Ever wondered why a dumbbell is called a dumbbell? If you are like me, it has never crossed your mind. I’ve been working out with them for decades and never considered why we call them such a strange name. But, when you start thinking about it, it becomes a burning question – so why is a dumbbell called a dumbbell?
The name of what we today call a dumbbell goes back to the ringing of church bells in England during the 18th century. The part of the church bell that makes the ringing sound is called the clapper. It is a heavy iron length with a bulbous end. The bell ringers found that it was difficult to prevent the bells from ringing when they didn’t want them to. As a result, they decided to remove the clappers and them put them back when it came time to ring them.
When the clapper was removed the bell was unable to make any noise. As a result, it came to be known as a ‘dumb’ bell. That is because the word dumb initially meant not being able to make any noise (as in ‘deaf and dumb’).
Over time, the name dumbbell came to refer, not to the inert bell, but to the clapper that was removed from it. The original clapper resembled a kind of strongman’s dumbbell with the weight on just one end. Sometime during the 18th or 19th century, weight was added to the other end to balance the dumbbell out. This led to the formation of the well-known strongman’s dumbbell which became popular throughout the latter part of the 19th century.
The first mention of the word dumbbell in print was believed to have been in a 1711 poem by Joseph Addison. In the poem, Addison mentioned exercising with a dumbbell.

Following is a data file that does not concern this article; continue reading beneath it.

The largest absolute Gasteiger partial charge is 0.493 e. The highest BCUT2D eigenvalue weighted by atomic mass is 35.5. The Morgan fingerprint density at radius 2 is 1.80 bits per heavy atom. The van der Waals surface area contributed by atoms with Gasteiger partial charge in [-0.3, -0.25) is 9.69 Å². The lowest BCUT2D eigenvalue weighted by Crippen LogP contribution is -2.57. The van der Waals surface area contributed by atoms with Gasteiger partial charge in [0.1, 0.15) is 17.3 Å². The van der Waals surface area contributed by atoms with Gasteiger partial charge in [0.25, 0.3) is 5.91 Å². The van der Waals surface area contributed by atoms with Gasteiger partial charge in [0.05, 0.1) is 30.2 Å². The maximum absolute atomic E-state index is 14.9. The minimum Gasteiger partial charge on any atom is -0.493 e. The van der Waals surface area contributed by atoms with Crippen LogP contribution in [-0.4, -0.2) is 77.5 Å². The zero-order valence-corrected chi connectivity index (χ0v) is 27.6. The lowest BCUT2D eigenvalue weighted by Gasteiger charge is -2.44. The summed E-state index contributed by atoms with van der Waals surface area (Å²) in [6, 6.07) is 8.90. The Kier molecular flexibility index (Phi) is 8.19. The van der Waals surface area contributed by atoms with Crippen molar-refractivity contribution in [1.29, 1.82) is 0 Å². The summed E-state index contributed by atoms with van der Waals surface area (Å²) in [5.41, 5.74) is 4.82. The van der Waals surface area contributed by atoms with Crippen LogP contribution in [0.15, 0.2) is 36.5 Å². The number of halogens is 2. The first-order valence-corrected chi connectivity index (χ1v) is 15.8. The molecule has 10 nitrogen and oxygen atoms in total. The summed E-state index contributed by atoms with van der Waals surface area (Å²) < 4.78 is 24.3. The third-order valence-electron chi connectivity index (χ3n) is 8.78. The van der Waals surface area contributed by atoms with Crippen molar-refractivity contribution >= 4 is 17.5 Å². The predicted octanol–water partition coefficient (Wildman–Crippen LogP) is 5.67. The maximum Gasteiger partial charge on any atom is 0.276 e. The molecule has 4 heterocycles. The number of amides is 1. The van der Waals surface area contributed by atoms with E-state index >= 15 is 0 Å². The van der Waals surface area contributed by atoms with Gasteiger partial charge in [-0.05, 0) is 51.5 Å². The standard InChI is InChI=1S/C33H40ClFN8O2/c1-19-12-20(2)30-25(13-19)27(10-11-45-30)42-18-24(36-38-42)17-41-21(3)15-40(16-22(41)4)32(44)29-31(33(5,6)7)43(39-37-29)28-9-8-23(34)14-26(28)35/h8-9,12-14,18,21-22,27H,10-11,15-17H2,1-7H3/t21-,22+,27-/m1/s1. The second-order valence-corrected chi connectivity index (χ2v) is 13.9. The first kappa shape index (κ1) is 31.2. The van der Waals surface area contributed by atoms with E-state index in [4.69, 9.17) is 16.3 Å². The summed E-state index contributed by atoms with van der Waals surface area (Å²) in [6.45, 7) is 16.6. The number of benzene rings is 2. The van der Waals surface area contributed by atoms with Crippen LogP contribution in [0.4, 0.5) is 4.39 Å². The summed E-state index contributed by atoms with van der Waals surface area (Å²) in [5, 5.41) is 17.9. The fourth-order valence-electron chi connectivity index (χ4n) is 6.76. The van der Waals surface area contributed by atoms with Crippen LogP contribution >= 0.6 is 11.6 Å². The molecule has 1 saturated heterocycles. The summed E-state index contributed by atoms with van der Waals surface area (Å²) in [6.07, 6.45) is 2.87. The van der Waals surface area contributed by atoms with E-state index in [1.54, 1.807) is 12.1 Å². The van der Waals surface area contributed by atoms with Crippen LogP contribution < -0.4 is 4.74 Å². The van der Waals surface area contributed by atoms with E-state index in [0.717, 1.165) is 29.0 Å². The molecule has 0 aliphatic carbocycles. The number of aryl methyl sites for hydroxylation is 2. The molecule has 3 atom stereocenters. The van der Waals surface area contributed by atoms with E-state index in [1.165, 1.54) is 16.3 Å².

The first barbell company in the United States was started by Alan Calvert in the early 1900s. Calvert was a businessman and weightlifter who started up one of the first physical culture magazines in the world and did a lot to popularize exercising with barbells and dumbbells.
Over time the handle length of the dumbbell was shortened and shaped to provide a better ergonomic hold. By the 1930s dumbbells were available in a range of sizes. Then came the advent of adjustable dumbbells which allowed users to quickly change the weight with the addition of clamps.
From then on, dumbbells moved away from the old fixed end bulbous shape and came to more resemble the modern fixed plate variety. In the 1980s rubber encased hexagonal dumbbells became popular. In the last couple of decades, we have seen the advent of adjustable dumbbells, which allow you to get the effective use of as many as a dozen dumbbells from one very cleverly designed unit.
This article was last updated on November 10, 2020 .